After graduating university, Takamizawa decided to travel to England to further his English studies. Initially arriving in London March of 1966, he stayed in the city for around five months. He then moved to Wales, with the intension of joining Swansea University.

In January 1965 one of Hironori Ohtsuka’s top students, Tatsuo Suzuki, moved to London with the aim of spreading Wado-ryu outside of Japan. At his London dojo he was assisted by the talented Masafumi Shiomistu, Hisaomi Fujii and Myoshin Hayakawa. Takamizawa started training with the Japanese instructors on a regular basis. By his own admission, after training with these top instructors for only seven months, his Karate had vastly improved. Rather than pursuing his academic studies he decided to become a fulltime Karate instructor and returned to London.

Initially there was a lack of teaching opportunities for Takamizawa in London. By 1969 he did manage to teach classes in Birmingham twice a week. His classes were held at the Digbeth Civic Hall. This meant commuting from London several times a week. Eventually he settled in Birmingham.

By 1970 Takamizawa had helped establish Karate at the Temple Club. The Temple Karate club was one of the most successful clubs of the 1970s. The club was founded in 1964, initially as a bodybuilding gym by Mike Haig. Haig was at a Judo event when he saw a Karate demonstration by Wado-ryu master, Tatsuo Suzuki. He was so impressed that he invited Suzuki to teach Wado-ryu Karate at the Temple Club. Takamizawa would eventually become the resident instructor. Many top karateka would, including Eugene Codrington and Doug James, would be influenced by the teachings of the quietly spoken Takamizawa at the Temple Club.

By 1975 Takamizawa had been living and working in the United Kingdom for almost ten years. He had met and eventually married his wife Tracey. Britain had now become his home, so he applied for and was granted British Citizenship.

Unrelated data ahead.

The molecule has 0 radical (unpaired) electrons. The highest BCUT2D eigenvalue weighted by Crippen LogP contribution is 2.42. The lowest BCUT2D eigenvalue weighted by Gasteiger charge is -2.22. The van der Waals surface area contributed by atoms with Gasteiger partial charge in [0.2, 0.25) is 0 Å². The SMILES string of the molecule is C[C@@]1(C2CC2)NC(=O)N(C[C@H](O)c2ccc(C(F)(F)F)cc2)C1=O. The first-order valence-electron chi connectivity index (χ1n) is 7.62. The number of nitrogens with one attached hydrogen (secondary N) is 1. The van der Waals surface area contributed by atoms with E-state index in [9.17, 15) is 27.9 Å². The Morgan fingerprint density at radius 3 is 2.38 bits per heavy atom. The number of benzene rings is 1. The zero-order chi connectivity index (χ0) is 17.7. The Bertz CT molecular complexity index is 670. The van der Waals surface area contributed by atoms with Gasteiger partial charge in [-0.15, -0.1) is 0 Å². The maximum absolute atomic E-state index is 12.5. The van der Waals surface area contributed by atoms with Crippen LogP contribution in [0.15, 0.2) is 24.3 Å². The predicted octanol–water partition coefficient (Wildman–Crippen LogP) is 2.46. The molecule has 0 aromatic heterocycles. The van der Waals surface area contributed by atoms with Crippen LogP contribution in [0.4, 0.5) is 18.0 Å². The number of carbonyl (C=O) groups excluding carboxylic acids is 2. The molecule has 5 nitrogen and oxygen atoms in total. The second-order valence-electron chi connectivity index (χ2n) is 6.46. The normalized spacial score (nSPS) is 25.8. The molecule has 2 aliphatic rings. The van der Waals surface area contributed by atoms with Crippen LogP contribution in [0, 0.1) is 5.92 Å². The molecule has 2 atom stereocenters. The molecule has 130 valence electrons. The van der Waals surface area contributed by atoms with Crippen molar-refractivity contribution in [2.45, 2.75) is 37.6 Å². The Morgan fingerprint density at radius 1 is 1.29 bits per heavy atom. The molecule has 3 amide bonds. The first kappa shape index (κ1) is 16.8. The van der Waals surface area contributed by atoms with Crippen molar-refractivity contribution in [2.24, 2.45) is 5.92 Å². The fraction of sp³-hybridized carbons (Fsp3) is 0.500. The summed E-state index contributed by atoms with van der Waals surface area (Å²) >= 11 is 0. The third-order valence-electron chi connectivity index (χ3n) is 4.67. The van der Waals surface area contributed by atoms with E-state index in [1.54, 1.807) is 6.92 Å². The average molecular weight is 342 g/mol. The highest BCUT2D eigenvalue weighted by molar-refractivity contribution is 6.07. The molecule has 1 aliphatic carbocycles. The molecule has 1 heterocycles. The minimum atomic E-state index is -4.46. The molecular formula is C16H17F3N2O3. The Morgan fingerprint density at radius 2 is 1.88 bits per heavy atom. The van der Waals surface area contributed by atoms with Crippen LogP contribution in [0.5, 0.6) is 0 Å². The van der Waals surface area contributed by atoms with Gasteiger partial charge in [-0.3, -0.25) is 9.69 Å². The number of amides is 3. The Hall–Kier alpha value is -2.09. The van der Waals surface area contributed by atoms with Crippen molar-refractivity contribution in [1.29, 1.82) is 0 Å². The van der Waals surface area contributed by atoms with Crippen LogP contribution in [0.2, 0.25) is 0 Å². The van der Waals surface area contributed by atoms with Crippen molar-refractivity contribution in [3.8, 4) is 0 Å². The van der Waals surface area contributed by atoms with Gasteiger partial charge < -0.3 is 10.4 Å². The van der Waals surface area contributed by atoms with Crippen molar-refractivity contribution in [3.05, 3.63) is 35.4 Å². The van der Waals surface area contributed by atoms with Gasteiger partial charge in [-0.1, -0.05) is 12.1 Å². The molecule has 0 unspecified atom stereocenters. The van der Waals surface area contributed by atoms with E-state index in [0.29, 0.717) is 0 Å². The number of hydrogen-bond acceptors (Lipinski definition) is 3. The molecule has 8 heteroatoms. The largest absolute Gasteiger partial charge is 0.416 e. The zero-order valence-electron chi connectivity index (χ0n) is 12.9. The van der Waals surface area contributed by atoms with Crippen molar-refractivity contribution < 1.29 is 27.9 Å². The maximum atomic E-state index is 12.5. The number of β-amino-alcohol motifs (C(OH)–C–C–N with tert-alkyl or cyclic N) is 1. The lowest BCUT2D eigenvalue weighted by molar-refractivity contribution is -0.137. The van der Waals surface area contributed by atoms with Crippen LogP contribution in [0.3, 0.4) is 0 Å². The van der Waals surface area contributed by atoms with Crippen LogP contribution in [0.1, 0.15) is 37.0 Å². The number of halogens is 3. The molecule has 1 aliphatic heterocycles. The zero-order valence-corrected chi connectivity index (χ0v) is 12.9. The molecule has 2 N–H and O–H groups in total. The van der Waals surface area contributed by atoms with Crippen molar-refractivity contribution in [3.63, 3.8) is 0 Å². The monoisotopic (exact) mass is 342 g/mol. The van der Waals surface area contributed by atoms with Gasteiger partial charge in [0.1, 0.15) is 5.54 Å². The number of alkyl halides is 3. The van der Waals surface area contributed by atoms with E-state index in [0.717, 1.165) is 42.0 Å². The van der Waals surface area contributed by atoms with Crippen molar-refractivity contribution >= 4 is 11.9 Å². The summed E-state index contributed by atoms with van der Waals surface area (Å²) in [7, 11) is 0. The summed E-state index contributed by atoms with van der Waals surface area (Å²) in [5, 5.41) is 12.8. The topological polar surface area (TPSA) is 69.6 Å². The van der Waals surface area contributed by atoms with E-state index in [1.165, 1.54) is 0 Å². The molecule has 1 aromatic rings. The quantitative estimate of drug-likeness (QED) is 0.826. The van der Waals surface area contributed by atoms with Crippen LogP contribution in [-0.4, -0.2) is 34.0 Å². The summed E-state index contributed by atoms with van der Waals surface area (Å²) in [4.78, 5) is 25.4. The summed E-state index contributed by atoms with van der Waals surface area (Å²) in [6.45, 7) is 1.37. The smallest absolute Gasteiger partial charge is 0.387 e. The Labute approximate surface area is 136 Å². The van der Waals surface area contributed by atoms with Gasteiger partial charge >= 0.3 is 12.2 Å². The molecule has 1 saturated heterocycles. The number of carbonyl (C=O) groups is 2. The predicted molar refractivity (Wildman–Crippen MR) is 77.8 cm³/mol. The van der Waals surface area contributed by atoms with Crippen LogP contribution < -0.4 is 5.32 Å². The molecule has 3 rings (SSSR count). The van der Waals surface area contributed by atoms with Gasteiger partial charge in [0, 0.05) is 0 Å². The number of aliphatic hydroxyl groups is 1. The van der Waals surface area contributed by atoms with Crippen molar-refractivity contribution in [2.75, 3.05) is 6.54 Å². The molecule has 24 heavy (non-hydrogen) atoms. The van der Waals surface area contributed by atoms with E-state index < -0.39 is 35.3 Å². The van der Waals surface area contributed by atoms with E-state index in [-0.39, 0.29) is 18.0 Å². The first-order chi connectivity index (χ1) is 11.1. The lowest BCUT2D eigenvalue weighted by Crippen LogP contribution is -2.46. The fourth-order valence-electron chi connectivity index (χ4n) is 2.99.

Having helped make the Temple Karate Club a force in Bristish Karate, Takamizawa formed the Tera Karate Kai organization in 1978, breaking away from the other Japanese Wado-ryu instructors. . The organization started with fifteen clubs. Several years later rte membership of the organization had risen to over fifty clubs.

For the next couple of years Takamizawa continued to establish his brand of Wado-ryu Karate. In 1986, together with martial artist and author, Steve Rowe, he wrote the book Concepts of Karate. An intelligent and technical karateka, the book features many of the insights on Karate that his students had come to know and love. In later years he realigned himself with Jiro Ohtsuka, his original instructor.

In 1998 the World of British Wado-ryu was shocked by the death of Toru Takamizawa from throat cancer aged only fifty-seven years old. He was survived by his wife Tracey and their four children.

An open minded and forward-thinking instructor, Takamizawa’s quiet and intelligent teaching style helped bring the best out of his students. Ex-students would state that he held no animosity to them leaving and would always be available to offer them advice. His fluid, precise and powerful techniques were always an inspiration to his students.

Wado-ryu karate

Lähetetty: joulu 13, 2019, 19.41
Dimitrillä oli ihan vakio selitykset, olen kuullut noi kaikki :-D
Updatea Wadokanista: Treeneissä on käynyt "hyvin" väkeä, jopa @Riviharrastaja on uskaltautunut reeneihin. Hienoa. 10-12 ukkoa on seissyt rivissä. Meillä on jopa yksi uusi aloittaja, ei se paljoa yli kasikymppinen ole :-D Kohta voin alkaa puhumaan treenimaksuista jotta saadaan Wadokan pysymään hengissä.. Sen jälkeen seison varmaan yksin rivissä :-)

Wado-ryu karate

Lähetetty: joulu 13, 2019, 20.44
airakti kirjoitti:
joulu 13, 2019, 19.41
jopa @Riviharrastaja on uskaltautunut reeneihin.
Joo, ja sain housunpersauksenkin parsittua, niin ettei heti taas revennyt! :D
airakti kirjoitti:
joulu 13, 2019, 19.41
Sen jälkeen seison varmaan yksin rivissä :-)
No saatan tulla kaveriks. Tosin saattaa olla aika kovat treenimaksut kahelta ukolta...

Wado-ryu karate

Lähetetty: joulu 13, 2019, 21.41
:-D Saattaa siellä olla 4-5 maksajaa. Katsellaan kun tuomiopäivä koittaa.

Wado-ryu karate

Lähetetty: maalis 27, 2020, 23.05
Lasse Candé
Tuli vastaan video Kazutaka Otsuka senseistä:

Videolla paljon puhetta japaniksi. Voi kelailla, koska kohdat joissa tehdään, erottuvat sitten aika selvästi.

Demoaa vääntelyitä alummalla ja lopummalla kahta ensimmäistä Kihon kumitea, joista esitetään molemmista perusversio ja kolme variaatiota.

Jotenkin tuntuu, että tuota varioimisen tapaa on käsitelty täälläkin. Uusi se ei ole. Mutta hyvää settiä.